Most of us value sleep at a pretty low premium. We justify losing an hour here or two hours there because we’re too busy. We have to work late, there’s a plane to catch, or whatever other excuse springs to mind. That is where we go wrong.
Start by getting a good night’s rest and many other things fall into place. After all, if you are tired you will be much less likely to go the gym or take a walk. Not only that, you’ll also be more likely to reach for fast-foods or sugary drinks in an attempt to give yourself a (false) boost and that’s not going to help.
Sleep is essential for your physical, emotional and mental wellbeing.
Before we answer some of the most common questions regarding sleep, let’s just clarify what it is.
Sleep is not a time when your brain simply switches off. It’s a time when your brain runs through a whole series of essential tasks. If you don’t allow it to complete these tasks, the result will be much the same as if you never defrag or delete temporary files on your computer: you’ll slow down progressively until you seize up!
Sleep is not an optional extra. It’s essential for your physical, emotional and mental wellbeing.
So how much sleep do I need?
It’s a fact that over half of us are suffering from chronic sleep deprivation and are unaware of it.
Some people say they can manage on very little sleep, but by and large the old-wives tale that “you should get eight hours sleep every night” is about right if you are looking to operate at maximum capacity. Definitely 6-8 hours.
Yet it is not really the amount of sleep that you are getting that matters as much as the quality of that sleep. It is quite possible to have too much sleep, in which case you will wake just as befuddled and unrefreshed as if you had too little.
How do I know when I have not had enough sleep?
If you are not getting good rest you will find it harder to concentrate on any task, you will hesitate more and be less decisive. You may find yourself yawning in a business meeting, craving sugary foods (or a boost of some kind) or nodding off if the room is warm.
On top of that your brain will operate more slowly than usual, you’ll be less patient and your sense of humour may well have been left on the pillow. You’ll need to cat nap during the day and you’ll find yourself nodding off on the train on the way home, or in front of the television when you get back.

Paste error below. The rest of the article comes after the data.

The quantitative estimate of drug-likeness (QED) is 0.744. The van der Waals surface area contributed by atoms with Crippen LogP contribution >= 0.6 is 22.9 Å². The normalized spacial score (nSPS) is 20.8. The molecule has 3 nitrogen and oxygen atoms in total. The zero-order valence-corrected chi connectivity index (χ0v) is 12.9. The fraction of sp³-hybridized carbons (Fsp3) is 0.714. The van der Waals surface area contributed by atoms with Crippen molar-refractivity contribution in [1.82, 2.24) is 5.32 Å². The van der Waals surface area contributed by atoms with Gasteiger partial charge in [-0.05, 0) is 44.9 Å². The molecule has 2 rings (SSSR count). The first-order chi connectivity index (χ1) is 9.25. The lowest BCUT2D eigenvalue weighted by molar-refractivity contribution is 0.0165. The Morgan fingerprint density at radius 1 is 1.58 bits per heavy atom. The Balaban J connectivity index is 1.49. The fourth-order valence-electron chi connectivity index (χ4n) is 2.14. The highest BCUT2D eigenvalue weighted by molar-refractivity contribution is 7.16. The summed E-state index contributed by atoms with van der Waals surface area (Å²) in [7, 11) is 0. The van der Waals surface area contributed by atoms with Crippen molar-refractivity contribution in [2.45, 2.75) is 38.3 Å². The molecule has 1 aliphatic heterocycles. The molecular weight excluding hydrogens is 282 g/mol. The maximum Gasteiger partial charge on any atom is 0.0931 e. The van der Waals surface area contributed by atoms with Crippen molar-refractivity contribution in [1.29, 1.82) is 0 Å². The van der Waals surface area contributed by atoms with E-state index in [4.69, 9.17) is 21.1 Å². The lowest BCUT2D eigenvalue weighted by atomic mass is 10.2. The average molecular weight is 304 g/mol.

If allowed to continue, sleep deprivation has a wide range of negative effects that go way beyond daytime drowsiness. It affects your judgment, coordination, and reaction times not to mention your libido. It can affect you just as much as being drunk.
The effects include:
Get Yourself Out of Debt
If you fail to get the rest your body and brain require, you will be putting yourself into debt just as surely as you are when you take out a loan from a bank. The difference is that whereas you can repay your financial debts from future profits there is no way to pay off your sleep-debt except by getting more sleep!
Can I catch up at weekends?
No. Sleeping for longer at weekends will help you to pay off some of the balance of your sleep-debt, but it will also encourage you to get out of your routine. You are better off getting a little extra sleep each day, rather than trying to catch up with a big chunk on Saturdays and Sundays.
Simple Tips and Tactics:
1) The most important thing is to get into a routine. Go to bed and get up at regular times as often as you can. If you can’t do this, see the solution below on choosing how much sleep you get.
2) Don’t watch television for at least an hour before you go to bed. It’s a myth that television relaxes you. In fact, it does the opposite, stimulating adrenalin flow and agitating the brain. Switch it off. And if you have one in your bedroom – take it out!
3) Don’t drink alcohol or smoke just before bed. As with television, drinking alcohol or smoking right before bed time will not relax you.